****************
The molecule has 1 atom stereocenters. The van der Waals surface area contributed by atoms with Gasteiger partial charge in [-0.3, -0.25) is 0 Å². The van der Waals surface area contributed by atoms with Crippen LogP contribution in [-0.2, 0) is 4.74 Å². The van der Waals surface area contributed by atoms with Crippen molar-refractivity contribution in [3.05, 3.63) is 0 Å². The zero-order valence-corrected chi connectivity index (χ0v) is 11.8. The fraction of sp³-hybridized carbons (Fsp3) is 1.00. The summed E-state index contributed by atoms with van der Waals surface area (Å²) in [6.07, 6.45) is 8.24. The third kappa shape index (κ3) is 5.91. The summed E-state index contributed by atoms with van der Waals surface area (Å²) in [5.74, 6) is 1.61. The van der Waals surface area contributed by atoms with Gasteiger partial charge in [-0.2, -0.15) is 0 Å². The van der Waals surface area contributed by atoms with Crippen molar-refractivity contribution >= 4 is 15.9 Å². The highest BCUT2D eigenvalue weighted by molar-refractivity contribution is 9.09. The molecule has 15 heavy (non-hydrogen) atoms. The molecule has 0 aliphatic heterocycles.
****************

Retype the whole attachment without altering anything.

The molecule has 1 atom stereocenters. The van der Waals surface area contributed by atoms with Gasteiger partial charge in [-0.3, -0.25) is 0 Å². The van der Waals surface area contributed by atoms with Crippen LogP contribution in [-0.2, 0) is 4.74 Å². The van der Waals surface area contributed by atoms with Crippen molar-refractivity contribution in [3.05, 3.63) is 0 Å². The zero-order valence-corrected chi connectivity index (χ0v) is 11.8. The fraction of sp³-hybridized carbons (Fsp3) is 1.00. The summed E-state index contributed by atoms with van der Waals surface area (Å²) in [6.07, 6.45) is 8.24. The third kappa shape index (κ3) is 5.91. The summed E-state index contributed by atoms with van der Waals surface area (Å²) in [5.74, 6) is 1.61. The van der Waals surface area contributed by atoms with Gasteiger partial charge in [-0.2, -0.15) is 0 Å². The van der Waals surface area contributed by atoms with Crippen molar-refractivity contribution >= 4 is 15.9 Å². The highest BCUT2D eigenvalue weighted by molar-refractivity contribution is 9.09. The molecule has 15 heavy (non-hydrogen) atoms. The molecule has 0 aliphatic heterocycles.